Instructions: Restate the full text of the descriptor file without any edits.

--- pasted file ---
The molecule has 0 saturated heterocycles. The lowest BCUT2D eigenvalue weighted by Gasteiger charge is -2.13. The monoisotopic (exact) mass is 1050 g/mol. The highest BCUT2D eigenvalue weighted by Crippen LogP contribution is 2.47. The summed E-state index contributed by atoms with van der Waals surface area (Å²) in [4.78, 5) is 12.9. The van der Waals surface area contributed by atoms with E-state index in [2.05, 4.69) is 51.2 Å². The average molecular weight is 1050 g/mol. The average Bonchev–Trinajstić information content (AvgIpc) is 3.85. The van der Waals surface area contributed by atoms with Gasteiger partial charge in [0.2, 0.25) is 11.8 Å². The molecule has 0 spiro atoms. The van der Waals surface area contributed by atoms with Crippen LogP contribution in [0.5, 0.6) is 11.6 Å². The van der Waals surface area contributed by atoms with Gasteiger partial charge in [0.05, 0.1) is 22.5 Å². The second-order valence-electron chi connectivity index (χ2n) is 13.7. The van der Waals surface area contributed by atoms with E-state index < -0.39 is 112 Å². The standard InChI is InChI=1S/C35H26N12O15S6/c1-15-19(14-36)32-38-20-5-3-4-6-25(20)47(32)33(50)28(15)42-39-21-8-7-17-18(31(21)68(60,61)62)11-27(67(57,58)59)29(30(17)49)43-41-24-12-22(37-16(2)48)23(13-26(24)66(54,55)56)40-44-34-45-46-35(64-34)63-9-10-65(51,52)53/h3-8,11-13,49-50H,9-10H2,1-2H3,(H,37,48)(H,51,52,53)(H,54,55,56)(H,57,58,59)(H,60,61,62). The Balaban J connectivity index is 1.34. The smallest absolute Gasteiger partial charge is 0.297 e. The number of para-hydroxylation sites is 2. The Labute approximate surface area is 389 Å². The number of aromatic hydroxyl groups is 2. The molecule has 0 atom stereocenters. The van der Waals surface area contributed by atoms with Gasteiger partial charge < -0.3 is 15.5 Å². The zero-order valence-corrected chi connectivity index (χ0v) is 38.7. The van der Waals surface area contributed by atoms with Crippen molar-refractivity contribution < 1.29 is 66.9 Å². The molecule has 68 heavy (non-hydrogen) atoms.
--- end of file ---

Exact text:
The molecule has 0 saturated heterocycles. The lowest BCUT2D eigenvalue weighted by Gasteiger charge is -2.13. The monoisotopic (exact) mass is 1050 g/mol. The highest BCUT2D eigenvalue weighted by Crippen LogP contribution is 2.47. The summed E-state index contributed by atoms with van der Waals surface area (Å²) in [4.78, 5) is 12.9. The van der Waals surface area contributed by atoms with E-state index in [2.05, 4.69) is 51.2 Å². The average molecular weight is 1050 g/mol. The average Bonchev–Trinajstić information content (AvgIpc) is 3.85. The van der Waals surface area contributed by atoms with Gasteiger partial charge in [0.2, 0.25) is 11.8 Å². The molecule has 0 spiro atoms. The van der Waals surface area contributed by atoms with Crippen LogP contribution in [0.5, 0.6) is 11.6 Å². The van der Waals surface area contributed by atoms with Gasteiger partial charge in [0.05, 0.1) is 22.5 Å². The second-order valence-electron chi connectivity index (χ2n) is 13.7. The van der Waals surface area contributed by atoms with E-state index < -0.39 is 112 Å². The standard InChI is InChI=1S/C35H26N12O15S6/c1-15-19(14-36)32-38-20-5-3-4-6-25(20)47(32)33(50)28(15)42-39-21-8-7-17-18(31(21)68(60,61)62)11-27(67(57,58)59)29(30(17)49)43-41-24-12-22(37-16(2)48)23(13-26(24)66(54,55)56)40-44-34-45-46-35(64-34)63-9-10-65(51,52)53/h3-8,11-13,49-50H,9-10H2,1-2H3,(H,37,48)(H,51,52,53)(H,54,55,56)(H,57,58,59)(H,60,61,62). The Balaban J connectivity index is 1.34. The smallest absolute Gasteiger partial charge is 0.297 e. The number of para-hydroxylation sites is 2. The Labute approximate surface area is 389 Å². The number of aromatic hydroxyl groups is 2. The molecule has 0 atom stereocenters. The van der Waals surface area contributed by atoms with Gasteiger partial charge < -0.3 is 15.5 Å². The zero-order valence-corrected chi connectivity index (χ0v) is 38.7. The van der Waals surface area contributed by atoms with Crippen molar-refractivity contribution < 1.29 is 66.9 Å². The molecule has 68 heavy (non-hydrogen) atoms.